Course code:



IM - Introductory/Intermediate

Class size limit:


Meets the following requirements:

  • HS - Human Studies
  • W - Writing

Typically offered:

Every other year

It’s not just modern science fiction that concerns itself with the impact Western scientific thought has had on human communities and spirits. Reason and revelation have been in tension, as modes of seeking knowledge or truth, since classical times and they remain so today. Furthermore, the literary imagination has made “fictions” about science and scientists for as long as the terms have had cultural meaning (in English, since the 14th century). This course will examine some of these fictions, moving from past to present. We will look at how “science” became a topic for Western literature and how that literature, especially over the last three hundred years, has considered and reflected scientific thought. We will notice how scientists have been treated in imaginative works ranging from celebration to satire. We will think about how and when intelligence and knowledge came to be associated with the scientist rather than the artist or theologian, despite science’s initial alliance with art, and whether that association is changing. Students will participate actively in the seminar and will also write and revise four short critical analyses. There will be a final take-home examination. This course meets the first-year writing requirement.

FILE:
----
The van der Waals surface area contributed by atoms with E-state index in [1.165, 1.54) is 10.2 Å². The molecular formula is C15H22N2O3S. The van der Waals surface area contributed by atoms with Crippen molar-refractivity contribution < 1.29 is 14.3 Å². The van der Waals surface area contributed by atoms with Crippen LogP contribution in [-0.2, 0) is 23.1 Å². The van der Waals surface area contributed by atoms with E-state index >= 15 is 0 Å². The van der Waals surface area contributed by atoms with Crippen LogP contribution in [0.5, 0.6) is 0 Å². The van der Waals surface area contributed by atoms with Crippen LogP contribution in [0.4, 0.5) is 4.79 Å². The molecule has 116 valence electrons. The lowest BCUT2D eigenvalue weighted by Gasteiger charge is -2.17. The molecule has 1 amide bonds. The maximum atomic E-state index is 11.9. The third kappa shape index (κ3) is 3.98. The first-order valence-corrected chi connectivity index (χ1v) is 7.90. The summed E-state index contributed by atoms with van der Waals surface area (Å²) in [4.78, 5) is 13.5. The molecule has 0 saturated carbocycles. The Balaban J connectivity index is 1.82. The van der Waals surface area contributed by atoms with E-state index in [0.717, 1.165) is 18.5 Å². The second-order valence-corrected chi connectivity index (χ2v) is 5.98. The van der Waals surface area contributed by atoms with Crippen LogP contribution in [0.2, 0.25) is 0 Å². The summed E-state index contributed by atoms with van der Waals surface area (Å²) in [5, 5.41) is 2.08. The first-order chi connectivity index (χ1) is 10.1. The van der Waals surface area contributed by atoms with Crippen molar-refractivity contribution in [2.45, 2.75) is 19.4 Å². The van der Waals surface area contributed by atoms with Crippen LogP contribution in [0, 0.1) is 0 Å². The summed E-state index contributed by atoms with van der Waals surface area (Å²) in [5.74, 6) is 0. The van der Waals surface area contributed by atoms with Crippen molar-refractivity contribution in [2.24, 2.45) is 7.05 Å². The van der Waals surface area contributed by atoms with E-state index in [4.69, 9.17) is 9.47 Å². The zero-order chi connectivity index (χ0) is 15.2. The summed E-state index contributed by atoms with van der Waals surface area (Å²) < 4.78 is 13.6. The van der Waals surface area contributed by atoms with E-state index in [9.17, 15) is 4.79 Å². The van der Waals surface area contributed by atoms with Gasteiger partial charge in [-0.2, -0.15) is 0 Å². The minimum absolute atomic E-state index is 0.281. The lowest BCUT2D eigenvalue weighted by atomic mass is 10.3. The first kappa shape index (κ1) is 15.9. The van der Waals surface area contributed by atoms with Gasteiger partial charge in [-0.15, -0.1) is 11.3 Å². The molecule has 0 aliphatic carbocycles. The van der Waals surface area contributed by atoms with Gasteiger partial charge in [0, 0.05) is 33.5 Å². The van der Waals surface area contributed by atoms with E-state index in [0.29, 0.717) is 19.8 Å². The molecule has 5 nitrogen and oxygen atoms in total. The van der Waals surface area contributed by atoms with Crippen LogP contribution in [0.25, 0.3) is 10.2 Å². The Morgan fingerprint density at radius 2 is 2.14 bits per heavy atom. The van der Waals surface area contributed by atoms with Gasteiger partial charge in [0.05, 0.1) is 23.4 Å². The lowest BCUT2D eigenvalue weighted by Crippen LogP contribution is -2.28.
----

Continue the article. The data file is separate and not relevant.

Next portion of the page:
Students will benefit from having some experience of writing about literature.

Always visit the Registrar's Office for the official course catalog and schedules.